Hanezu refers to the pinky plum blossom color. The pink is so surreal in the paintings, it is other worldly, almost referring to some Buddhist paradise filled with angelic beings. What is it about the pursuit of beauty and perfection that encapsulates all our dreams and desires?
Why do they dance in front of the altar? Are the elementary school girls dancing as Ono and the prince some form of human perfection? Their young white powdered faces, unburdened by life's turmoils as the young Buddha when he lived a cloistered and sheltered life in a prince's palace, remind me of the young Noh female mask character of Ko-omote, who symbolises the innocence and untainted beauty of youth.
It seems the tree that Buddha sat under in India is as far from Japan as heaven is from earth. Perhaps this play is trying the bridge the gap between these two worlds. While there is some explanation of the story here, much is left to your imagination, like a ballet.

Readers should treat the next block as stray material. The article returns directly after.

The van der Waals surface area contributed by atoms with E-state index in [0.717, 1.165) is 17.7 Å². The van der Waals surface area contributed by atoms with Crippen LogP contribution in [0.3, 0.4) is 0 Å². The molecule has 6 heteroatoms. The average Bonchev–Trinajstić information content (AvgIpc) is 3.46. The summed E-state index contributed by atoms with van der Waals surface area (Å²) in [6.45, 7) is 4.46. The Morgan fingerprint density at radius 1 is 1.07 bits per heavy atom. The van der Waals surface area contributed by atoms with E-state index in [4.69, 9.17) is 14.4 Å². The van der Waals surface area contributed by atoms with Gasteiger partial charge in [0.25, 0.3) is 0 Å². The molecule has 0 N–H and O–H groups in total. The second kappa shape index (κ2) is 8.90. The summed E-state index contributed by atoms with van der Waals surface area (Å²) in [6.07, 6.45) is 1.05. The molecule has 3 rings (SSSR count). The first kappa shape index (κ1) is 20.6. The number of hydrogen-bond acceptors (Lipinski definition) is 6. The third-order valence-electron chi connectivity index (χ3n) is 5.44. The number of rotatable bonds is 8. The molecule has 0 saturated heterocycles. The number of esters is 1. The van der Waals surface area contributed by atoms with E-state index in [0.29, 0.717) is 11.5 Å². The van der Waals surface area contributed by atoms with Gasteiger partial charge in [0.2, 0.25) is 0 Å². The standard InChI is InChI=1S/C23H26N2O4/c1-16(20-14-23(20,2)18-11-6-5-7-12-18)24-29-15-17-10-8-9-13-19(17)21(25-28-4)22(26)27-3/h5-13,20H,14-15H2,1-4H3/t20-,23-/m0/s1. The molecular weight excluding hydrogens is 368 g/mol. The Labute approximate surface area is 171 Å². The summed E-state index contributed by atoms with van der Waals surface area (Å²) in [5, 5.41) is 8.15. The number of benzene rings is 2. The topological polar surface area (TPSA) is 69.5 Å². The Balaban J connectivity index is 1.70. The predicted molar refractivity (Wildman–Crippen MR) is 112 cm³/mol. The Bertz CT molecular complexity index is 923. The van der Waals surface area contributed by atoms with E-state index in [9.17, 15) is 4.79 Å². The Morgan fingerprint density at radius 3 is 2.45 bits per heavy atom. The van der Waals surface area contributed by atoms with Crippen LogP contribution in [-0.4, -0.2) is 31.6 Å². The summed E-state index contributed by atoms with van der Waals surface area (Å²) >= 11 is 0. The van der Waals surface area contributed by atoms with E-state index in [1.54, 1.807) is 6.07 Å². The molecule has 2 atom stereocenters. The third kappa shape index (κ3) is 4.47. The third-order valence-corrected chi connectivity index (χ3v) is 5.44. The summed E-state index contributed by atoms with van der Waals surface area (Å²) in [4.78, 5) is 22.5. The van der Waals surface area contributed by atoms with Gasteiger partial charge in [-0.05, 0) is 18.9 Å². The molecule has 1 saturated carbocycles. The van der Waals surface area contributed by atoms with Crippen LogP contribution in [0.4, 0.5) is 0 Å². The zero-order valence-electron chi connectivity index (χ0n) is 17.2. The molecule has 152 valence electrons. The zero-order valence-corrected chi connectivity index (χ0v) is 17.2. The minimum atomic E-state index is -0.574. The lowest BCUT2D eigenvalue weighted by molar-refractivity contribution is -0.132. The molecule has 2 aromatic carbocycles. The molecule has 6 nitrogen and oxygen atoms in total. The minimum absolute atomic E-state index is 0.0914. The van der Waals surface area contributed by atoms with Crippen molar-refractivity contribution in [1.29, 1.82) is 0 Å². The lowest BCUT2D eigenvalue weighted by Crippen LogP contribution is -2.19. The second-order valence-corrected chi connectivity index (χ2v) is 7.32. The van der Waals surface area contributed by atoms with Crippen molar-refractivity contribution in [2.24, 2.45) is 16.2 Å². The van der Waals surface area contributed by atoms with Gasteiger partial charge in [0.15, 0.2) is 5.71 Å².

Actually a famous Noh mask maker, Michishige Udaka referred to Ono no Komachi in his long career of making Noh masks and performing this almost spiritual ritual, as if dancing for the gods.
He said that Ono no Komachi is reputed to have rejected many suitors, remaining single all of her life: "The color of the blossoms fade as they wither. Ah, in vain, I, too, have aged, watching in sad reverie through the long rains".
Zushin-in Temple is about thirty minutes from JR Kyoto or Higashiyama. From JR Kyoto, take the train to Yamashina, and then change to the subway to Ono station. From Ono, it is a level ten minute walk.
I knew my future was destined to be with Japan the moment I flew from Sydney to experience the atmospheric laneways of Kyoto last century. I am humbled to have met many distinguished people during this time, especially the national living treasures of Japan, such as the doll maker to the Imperia...